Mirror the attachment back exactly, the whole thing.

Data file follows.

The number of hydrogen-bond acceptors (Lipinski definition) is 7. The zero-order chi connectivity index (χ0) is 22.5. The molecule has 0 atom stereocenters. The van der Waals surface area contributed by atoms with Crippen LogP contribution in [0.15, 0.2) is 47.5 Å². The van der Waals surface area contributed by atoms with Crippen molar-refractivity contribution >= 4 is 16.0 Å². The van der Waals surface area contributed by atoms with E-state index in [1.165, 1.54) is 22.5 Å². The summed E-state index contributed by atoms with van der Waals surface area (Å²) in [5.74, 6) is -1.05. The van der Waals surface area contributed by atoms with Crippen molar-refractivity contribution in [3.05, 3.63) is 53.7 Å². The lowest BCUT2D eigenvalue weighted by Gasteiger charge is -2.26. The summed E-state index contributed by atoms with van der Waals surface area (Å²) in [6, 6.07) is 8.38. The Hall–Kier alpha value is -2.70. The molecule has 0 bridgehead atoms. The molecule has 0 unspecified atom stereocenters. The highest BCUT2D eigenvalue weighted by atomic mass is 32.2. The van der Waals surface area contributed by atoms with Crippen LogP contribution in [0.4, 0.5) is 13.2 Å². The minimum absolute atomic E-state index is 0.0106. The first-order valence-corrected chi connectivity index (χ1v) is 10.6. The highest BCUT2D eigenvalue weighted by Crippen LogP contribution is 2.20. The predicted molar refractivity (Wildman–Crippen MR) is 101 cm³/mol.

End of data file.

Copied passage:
The number of hydrogen-bond acceptors (Lipinski definition) is 7. The zero-order chi connectivity index (χ0) is 22.5. The molecule has 0 atom stereocenters. The van der Waals surface area contributed by atoms with Crippen LogP contribution in [0.15, 0.2) is 47.5 Å². The van der Waals surface area contributed by atoms with Crippen molar-refractivity contribution >= 4 is 16.0 Å². The van der Waals surface area contributed by atoms with E-state index in [1.165, 1.54) is 22.5 Å². The summed E-state index contributed by atoms with van der Waals surface area (Å²) in [5.74, 6) is -1.05. The van der Waals surface area contributed by atoms with Crippen molar-refractivity contribution in [3.05, 3.63) is 53.7 Å². The lowest BCUT2D eigenvalue weighted by Gasteiger charge is -2.26. The summed E-state index contributed by atoms with van der Waals surface area (Å²) in [6, 6.07) is 8.38. The Hall–Kier alpha value is -2.70. The molecule has 0 bridgehead atoms. The molecule has 0 unspecified atom stereocenters. The highest BCUT2D eigenvalue weighted by atomic mass is 32.2. The van der Waals surface area contributed by atoms with Crippen LogP contribution in [0.4, 0.5) is 13.2 Å². The minimum absolute atomic E-state index is 0.0106. The first-order valence-corrected chi connectivity index (χ1v) is 10.6. The highest BCUT2D eigenvalue weighted by Crippen LogP contribution is 2.20. The predicted molar refractivity (Wildman–Crippen MR) is 101 cm³/mol.